Friday, December 10, 2010

Cinder Buggy - part 3 - Chapter I - New Damascus

Click here for parts 1 and 2 of The Cinder Buggy review.

Chapter I of The Cinder Buggy takes place in the present (early 1920's) and sets the background for the story. The book describes the fictional town of New Damascus, Pennsylvania as Garrett envisioned it in the 1920's. New Damascus had enjoyed an industrial boom in the 1800's, as iron mills sprang to life and provided the iron needs of the world. The observer from the 1920's would notice that this industry was mostly gone by that time. Much of this chapter is spent describing abandoned portions of the town and the industry that used to exist.

Garrett points out that the wrought iron industry remains active in the town. This fact is significant, as wrought iron is a purified form of iron. Thus the opening poem grows in relevance. Based on the opening poem and Chapter I, it appears that we are about to read how the iron industry in New Damascus was destroyed somehow due to the process of refinement. I think it is obvious that Garrett means more than just the process of refining iron. This poem will somehow apply to the people of New Damascus in addition to merely the industry.

Garrett notes that the fictional New Damascus once produced the world's first iron rails, but did so no longer because all rails are now made of steel in faraway places. The same is true for iron nails, which were supplanted by steel nails. New Damascus' iron ore mining was also replaced by mines far away that produced ore at a lower price. (pp. 4-5.)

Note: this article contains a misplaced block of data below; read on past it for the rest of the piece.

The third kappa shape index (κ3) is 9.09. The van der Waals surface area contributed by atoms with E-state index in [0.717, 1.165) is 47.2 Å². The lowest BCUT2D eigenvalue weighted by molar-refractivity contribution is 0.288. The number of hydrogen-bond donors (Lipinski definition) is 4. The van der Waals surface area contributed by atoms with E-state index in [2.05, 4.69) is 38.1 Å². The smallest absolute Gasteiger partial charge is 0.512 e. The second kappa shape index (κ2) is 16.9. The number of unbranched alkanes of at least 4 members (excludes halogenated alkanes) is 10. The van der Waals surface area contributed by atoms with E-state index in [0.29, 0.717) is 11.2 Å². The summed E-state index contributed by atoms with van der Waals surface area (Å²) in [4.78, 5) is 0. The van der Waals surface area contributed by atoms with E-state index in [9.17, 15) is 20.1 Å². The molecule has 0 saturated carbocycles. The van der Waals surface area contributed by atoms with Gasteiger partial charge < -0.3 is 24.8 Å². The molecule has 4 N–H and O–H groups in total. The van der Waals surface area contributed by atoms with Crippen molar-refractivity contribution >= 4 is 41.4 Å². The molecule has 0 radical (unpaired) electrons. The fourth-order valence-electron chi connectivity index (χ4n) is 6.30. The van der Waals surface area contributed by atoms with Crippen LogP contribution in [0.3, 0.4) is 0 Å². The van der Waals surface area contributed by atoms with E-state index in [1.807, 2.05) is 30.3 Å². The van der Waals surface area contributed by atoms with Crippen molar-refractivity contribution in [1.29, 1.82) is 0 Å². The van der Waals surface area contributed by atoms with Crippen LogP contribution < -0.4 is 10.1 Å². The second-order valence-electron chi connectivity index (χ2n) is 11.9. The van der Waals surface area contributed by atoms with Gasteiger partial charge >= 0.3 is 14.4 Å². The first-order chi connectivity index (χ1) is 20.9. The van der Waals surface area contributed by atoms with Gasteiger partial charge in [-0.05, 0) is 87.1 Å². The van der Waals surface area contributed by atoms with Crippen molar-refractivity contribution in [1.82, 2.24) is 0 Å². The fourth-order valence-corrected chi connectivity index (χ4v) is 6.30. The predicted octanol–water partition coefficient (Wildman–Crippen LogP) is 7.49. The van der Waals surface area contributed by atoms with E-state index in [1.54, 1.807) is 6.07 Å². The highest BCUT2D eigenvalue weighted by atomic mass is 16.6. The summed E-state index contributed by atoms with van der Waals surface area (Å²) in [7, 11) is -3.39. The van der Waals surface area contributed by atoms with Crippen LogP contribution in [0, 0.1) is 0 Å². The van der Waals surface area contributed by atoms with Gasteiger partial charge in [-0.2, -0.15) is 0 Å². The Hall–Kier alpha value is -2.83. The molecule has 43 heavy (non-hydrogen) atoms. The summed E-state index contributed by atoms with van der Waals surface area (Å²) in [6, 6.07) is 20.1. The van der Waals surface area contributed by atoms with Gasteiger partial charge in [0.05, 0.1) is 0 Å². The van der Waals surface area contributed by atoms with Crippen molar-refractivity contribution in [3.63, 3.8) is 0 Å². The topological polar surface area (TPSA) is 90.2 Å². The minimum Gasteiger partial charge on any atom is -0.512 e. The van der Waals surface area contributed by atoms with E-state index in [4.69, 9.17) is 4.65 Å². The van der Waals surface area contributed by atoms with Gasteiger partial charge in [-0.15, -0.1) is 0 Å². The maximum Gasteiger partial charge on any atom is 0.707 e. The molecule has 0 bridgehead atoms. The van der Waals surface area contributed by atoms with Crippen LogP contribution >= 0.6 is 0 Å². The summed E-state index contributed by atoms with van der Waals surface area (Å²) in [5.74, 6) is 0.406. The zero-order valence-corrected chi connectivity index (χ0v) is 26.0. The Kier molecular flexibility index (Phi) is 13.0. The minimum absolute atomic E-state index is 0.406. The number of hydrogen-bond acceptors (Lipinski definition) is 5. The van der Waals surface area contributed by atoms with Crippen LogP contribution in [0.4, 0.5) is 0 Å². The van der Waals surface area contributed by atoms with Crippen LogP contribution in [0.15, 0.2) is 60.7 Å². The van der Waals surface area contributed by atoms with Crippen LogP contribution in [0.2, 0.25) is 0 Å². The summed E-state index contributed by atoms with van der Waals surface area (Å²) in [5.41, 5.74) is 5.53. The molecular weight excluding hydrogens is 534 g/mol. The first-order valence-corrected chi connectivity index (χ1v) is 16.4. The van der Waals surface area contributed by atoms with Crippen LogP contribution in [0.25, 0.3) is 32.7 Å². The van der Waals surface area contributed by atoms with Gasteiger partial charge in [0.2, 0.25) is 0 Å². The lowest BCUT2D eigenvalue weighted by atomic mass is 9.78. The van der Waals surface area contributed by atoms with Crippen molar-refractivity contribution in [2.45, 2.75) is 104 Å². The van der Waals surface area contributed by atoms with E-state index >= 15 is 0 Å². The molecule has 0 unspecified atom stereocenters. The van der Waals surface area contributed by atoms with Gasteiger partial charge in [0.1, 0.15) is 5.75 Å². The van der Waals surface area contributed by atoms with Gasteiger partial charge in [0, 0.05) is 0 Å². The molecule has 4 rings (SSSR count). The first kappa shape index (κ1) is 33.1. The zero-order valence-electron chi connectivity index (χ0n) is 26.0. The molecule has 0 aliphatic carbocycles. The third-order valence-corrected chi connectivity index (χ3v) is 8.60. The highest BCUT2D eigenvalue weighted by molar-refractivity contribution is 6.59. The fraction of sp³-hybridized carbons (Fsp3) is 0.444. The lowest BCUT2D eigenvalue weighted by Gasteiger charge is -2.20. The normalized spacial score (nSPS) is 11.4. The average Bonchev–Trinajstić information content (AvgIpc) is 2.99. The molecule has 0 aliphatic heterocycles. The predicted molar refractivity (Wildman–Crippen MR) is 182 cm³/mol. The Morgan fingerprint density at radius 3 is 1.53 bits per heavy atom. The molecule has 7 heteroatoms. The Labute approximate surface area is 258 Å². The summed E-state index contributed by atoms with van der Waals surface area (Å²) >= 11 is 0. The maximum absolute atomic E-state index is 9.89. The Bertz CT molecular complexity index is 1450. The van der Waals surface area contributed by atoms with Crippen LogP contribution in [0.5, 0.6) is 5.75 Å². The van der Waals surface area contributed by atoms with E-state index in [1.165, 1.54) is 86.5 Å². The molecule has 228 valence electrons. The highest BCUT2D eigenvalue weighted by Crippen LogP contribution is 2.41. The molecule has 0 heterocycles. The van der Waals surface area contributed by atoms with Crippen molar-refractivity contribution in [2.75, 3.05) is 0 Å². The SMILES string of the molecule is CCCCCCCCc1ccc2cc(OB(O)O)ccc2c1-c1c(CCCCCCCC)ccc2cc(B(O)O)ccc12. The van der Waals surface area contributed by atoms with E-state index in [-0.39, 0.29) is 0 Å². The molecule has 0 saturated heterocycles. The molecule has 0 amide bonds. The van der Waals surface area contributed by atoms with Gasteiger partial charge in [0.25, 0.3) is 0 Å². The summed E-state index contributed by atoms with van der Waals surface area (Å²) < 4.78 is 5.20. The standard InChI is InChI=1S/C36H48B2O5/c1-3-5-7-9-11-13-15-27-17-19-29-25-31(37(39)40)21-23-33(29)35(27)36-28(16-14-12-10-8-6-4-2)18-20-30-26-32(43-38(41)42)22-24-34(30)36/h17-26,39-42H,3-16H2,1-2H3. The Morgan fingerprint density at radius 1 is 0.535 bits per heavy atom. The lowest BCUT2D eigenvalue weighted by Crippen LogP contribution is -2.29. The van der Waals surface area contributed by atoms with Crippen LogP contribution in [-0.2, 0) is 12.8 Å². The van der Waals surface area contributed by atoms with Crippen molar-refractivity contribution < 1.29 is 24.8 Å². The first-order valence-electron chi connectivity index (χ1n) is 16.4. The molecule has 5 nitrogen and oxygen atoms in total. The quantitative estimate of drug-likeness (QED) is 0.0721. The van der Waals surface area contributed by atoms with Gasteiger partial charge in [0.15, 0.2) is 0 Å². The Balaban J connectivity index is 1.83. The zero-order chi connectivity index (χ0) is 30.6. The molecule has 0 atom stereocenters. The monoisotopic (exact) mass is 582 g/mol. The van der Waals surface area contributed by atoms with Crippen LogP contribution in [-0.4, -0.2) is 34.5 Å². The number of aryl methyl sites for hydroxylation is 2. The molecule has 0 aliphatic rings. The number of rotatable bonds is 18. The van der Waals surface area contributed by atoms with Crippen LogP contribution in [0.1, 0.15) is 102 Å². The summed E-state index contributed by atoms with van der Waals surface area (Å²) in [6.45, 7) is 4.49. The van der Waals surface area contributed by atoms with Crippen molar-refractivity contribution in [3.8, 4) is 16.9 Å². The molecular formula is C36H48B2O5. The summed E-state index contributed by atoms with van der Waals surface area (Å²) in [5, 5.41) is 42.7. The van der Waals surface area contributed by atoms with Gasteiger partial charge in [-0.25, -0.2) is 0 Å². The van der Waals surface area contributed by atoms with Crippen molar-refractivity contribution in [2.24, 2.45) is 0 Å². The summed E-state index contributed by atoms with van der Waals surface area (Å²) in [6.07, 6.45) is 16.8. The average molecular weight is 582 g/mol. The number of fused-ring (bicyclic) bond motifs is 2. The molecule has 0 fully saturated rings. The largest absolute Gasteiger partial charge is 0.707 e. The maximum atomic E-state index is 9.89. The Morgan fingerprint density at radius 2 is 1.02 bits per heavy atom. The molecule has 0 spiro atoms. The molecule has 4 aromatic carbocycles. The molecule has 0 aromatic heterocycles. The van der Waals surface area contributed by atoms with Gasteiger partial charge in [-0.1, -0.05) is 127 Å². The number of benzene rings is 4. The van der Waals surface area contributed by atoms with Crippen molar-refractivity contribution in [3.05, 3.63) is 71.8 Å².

The decline of New Damascus' iron industry is ostensibly blamed on the rise of the steel industry elsewhere in the late 1800's. But there is obviously more to the story that relates to the opening poem and the symbolism flowing therefrom.

There is a brief reference to a committee of New Damascus that investigated steel as the steel industry was beginning. The committee determined that "there was nothing in it" (page 4). As a result, New Damascus' iron industry did not adapt and was rendered obsolete by steel produced elsewhere. This reference makes me wonder if we will see a parallel to Ayn Rand's Atlas Shrugged, where the government-protected steel industry attempted to ignore and then destroy Rearden Metal. The events of Cinder Buggy may have influenced Rand in her creation of Hank Rearden and the challenges he faced in producing his advanced metal.

On page 1, Garrett summarizes the isolation that has overtaken New Damascus. "A generation has fled since a stranger was seen in the streets of New Damascus on an errand of business."

On page 3, the following appears, "New Damascus appears to be haunted with memories of things confusedly forgotten, as if each night it dreamed the same dream and never had quite remembered it."

But these quotes don't answer the real question, "But there is still the question: What happened to New Damascus?" (page 7).

As we seek the answer to that question, we will also learn (1) how this question relates to the opening poem's process of refinement and (2) whether Ayn Rand relics lurk on subsequent pages.

But before we move on in the story, we will visit the real New Damascus in the next installment - part 4.

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